Listen to the Podcast Here Episode 6302019
We have covered how to create pricing, including your labor cost, cost of goods sold, cost of services sold, business expenses markup, and profit markup. Today, we will cover how to manage and pay labor costs when you can’t add it into your price or include a markup.
There are business owners that do not have control over their pricing, and they work with predetermined prices in their business. The market determines prices for most products and services for all business owners. A business owner would not want to have an unreasonably high price or even a nonfunctioning low price. Getting the right range for a business is essential to profit because it will impact revenue (income) and profit.
I have dealt with the fear of asking for what I thought was a high price in the past, but after I looked at what I needed to earn, I realize I was operating off of feelings, and I know many business owners that have also struggled with asking for what we must earn. Sadly, many believe earning a profit is greedy. However, you must have a profit to continue in business. Only shooting for breakeven, in the beginning, is good, but eventually, you must get the courage to reach for more.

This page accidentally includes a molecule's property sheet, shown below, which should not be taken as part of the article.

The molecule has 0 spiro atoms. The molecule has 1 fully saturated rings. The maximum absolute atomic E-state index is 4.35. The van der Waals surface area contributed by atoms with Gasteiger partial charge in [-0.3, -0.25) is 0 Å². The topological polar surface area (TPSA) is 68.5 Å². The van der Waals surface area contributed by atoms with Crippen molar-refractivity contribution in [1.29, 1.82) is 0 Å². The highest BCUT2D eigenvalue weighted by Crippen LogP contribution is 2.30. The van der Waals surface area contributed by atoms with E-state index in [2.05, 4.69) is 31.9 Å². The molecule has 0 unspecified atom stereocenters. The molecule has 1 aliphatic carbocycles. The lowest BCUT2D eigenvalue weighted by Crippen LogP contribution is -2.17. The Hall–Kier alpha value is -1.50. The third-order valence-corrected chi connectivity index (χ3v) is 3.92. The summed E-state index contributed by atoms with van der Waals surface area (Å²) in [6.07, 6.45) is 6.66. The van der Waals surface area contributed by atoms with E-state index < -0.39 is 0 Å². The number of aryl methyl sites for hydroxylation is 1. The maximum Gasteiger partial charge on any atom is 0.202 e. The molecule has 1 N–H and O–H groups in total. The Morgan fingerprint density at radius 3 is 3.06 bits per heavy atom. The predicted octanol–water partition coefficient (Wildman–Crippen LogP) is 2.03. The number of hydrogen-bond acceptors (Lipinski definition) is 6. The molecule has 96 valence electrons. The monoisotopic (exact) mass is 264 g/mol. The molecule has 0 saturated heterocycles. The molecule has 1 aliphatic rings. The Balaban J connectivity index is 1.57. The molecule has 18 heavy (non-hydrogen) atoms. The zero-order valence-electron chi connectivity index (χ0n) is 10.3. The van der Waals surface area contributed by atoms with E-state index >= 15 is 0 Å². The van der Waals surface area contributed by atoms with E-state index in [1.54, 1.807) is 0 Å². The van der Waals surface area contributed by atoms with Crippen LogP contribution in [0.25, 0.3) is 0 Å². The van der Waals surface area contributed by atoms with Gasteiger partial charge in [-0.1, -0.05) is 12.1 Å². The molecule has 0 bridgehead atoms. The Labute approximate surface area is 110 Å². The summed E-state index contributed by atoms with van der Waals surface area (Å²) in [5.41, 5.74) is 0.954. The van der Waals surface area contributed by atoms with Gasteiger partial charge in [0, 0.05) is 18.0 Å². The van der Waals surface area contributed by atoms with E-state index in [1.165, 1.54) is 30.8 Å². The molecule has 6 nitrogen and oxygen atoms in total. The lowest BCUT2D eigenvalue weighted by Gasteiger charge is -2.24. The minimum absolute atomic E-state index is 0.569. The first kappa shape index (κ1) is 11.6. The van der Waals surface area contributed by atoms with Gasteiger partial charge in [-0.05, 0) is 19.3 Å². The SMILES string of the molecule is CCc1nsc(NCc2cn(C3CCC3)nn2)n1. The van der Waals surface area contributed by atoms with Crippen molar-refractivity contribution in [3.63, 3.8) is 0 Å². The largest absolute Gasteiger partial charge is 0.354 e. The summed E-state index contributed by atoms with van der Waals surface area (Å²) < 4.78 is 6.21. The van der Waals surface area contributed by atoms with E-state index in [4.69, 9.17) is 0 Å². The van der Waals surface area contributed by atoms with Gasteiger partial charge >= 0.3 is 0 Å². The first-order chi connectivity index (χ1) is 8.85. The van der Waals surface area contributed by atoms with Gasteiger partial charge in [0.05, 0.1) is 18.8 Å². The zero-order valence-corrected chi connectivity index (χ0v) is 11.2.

Your revenue and pricing will determine if you can pay your labor cost. If you have a preset price and can not add labor, you will have to calculate the number of services or products you will need to sell to reach your cost and profit goals (commonly called sales goals). Instead of this business owner having a set salary, the business owner will pay themselves using a percentage method or splits.
The business owner would distribute the money among the business areas using the business percentages. If the business owner earned $12,000.00 for the month and the COSS, COGS, and labor costs are $6000.00 the business owner would pay their employees and contractors and next distribute $6000 between owners pay, business expenses, and profit. Would you like to learn more? Learn how to manage owners pay for your business? Join the monthly Ask the Accountant Membership or schedule and pay for your own private consultation.
Author: Y. Michelle Coard, President, and Accountant
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